Changes may be on the horizon for Canada’s legal and regulatory regime for patents and pharmaceuticals. Included in the Trans-Pacific Partnership Agreement (TPP), concluded Oct. 5, 2015 are negotiated outcomes for the protection and enforcement of intellectual property (IP) rights that may change the legal and regulatory landscape for the pharmaceutical industry.
The text of the TPP agreement has not yet been released, however, the Department of Foreign Affairs recently published two documents of interest to pharmaceutical industry stakeholders: (1) a technical summary of the IP outcomes chapter of the TPP1, and (2) the anticipated benefits for Canada’s life sciences industry2.
Below is a brief overview of the TPP outcomes3 and the implications they raise for the pharmaceutical industry.
Canada has stated that, under the TPP, pharmaceutical industry stakeholders can expect that consistent rules will apply across the entire TPP market, owing to “a strong regional standard” for protection and enforcement of IP rights that includes patent and pharmaceutical IP4.
Under the TPP, patent protection will be ensured for inventions in all fields of technology. However whether the patentability criteria for pharmaceuticals will change is unknown as, according to the Government, Canada’s current regime of patentability and exclusion are in line with the TPP5.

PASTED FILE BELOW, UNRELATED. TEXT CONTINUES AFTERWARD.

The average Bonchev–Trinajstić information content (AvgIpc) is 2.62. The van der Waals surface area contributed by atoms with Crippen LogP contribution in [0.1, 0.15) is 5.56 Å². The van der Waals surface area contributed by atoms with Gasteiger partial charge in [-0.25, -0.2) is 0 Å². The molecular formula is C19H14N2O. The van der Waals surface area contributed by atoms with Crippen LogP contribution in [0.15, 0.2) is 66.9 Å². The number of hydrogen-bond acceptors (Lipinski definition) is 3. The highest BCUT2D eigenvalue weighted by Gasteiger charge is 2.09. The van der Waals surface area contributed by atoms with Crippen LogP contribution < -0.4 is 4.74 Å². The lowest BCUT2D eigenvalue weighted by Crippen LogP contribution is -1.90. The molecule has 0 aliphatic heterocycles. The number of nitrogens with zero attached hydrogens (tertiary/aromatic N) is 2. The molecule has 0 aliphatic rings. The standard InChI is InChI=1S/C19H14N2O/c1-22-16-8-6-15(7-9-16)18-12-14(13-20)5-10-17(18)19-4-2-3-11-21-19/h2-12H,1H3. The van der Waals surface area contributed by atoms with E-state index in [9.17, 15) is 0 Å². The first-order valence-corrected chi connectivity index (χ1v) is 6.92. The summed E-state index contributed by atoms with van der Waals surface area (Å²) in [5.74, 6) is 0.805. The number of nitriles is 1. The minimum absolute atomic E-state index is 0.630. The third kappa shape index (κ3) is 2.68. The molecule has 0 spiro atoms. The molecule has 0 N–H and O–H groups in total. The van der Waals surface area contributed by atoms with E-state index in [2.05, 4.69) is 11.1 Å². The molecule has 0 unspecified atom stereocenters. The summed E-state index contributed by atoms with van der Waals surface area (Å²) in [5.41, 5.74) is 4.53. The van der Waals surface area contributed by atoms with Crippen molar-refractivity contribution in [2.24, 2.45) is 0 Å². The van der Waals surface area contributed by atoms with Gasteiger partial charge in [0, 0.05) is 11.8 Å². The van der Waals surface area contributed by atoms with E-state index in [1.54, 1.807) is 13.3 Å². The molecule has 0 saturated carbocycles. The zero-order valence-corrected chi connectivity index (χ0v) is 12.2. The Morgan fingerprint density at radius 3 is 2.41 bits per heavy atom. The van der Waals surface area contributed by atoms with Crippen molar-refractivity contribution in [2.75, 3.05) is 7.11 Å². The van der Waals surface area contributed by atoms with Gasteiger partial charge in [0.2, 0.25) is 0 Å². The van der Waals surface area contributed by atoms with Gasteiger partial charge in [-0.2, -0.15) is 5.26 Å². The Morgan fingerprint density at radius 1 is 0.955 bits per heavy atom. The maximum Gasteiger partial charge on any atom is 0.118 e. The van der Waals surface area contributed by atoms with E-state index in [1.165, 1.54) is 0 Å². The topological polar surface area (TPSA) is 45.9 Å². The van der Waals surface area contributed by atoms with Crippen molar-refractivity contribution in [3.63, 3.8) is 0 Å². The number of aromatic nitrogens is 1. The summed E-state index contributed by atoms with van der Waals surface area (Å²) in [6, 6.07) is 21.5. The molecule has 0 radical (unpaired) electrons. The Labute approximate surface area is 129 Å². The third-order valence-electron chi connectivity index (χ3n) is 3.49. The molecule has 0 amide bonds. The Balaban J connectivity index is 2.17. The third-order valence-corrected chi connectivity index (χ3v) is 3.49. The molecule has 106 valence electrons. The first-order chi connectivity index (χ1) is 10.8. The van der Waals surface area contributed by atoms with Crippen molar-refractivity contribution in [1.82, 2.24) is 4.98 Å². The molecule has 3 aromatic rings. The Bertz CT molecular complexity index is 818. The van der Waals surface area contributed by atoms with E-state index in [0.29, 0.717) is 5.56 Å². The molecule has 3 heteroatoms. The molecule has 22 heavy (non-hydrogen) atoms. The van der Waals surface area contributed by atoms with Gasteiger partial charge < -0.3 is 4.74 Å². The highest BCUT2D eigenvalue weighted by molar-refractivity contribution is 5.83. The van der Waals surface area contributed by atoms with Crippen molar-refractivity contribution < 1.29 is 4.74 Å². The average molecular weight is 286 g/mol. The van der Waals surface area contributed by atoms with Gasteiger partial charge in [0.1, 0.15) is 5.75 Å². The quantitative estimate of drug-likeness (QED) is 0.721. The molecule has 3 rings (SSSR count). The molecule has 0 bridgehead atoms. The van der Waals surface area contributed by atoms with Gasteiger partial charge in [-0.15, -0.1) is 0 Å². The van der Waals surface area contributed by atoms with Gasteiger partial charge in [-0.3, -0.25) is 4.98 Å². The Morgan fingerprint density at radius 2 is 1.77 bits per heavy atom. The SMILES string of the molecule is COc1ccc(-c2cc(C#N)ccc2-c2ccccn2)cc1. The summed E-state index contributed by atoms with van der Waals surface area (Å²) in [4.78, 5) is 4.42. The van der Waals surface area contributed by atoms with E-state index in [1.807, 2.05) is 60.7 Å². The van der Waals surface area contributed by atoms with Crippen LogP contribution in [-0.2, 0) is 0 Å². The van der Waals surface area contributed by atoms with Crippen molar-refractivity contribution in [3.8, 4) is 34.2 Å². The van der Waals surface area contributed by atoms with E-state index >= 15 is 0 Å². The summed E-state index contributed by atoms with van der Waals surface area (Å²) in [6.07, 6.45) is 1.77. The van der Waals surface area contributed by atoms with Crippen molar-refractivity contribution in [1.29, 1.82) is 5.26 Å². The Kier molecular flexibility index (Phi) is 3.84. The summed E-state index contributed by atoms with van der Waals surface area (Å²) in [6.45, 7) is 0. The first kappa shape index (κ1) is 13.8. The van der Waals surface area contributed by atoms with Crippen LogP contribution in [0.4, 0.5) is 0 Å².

Pharmaceutical IP Protection
Patent Term Restoration: Canada has stated that the TPP will give it the flexibility to implement patent term restoration using a sui generis mechanism and to retain a two year cap on additional patent protection to be accorded where regulatory approval is delayed. According to Canada, this is consistent with the outcomes negotiated under theComprehensive Economic Trade Agreement (CETA).
Early Working Exception: The exception that allows market entry of generic pharmaceuticals soon after patent expiration will remain available under the TPP regulatory review exception. While this exception is said to reflect Canada’s existing regime, no details are yet available as to any changes that can be expected.
Patent Linkage: Canada has indicated that its existing linkage regime is TPP compliant.
Clinical Trial Data: Canada has indicated that the protections for clinical trial data reflect Canada’s existing regimes, systems, and laws.
Pharmaceutical industry stakeholders may benefit from greater certainty regarding the enforceability of their IP rights under the TPP. The IP enforcement measures include comprehensive remedies and civil procedures that will enable right holders to seek redress where their rights have been violated across the TPP region.8
Issues for Pharmaceutical Industry Stakeholders
The TPP appears to mirror the changes negotiated in CETA under which pharmaceutical patent holders may benefit from the introduction of the patent term restoration provision.9
However, the Canadian government has not yet disclosed how it will address any TPP provisions on other topics, including additional data protection for biologics and whether additional changes are expected to the early working exception framework beyond what was negotiated in CETA.10
The TPP does not yet have the force of law. Before coming into force, the agreement will have to be ratified by each country. In Canada, it is expected that the TPP agreement will be tabled during the next session of Parliament.11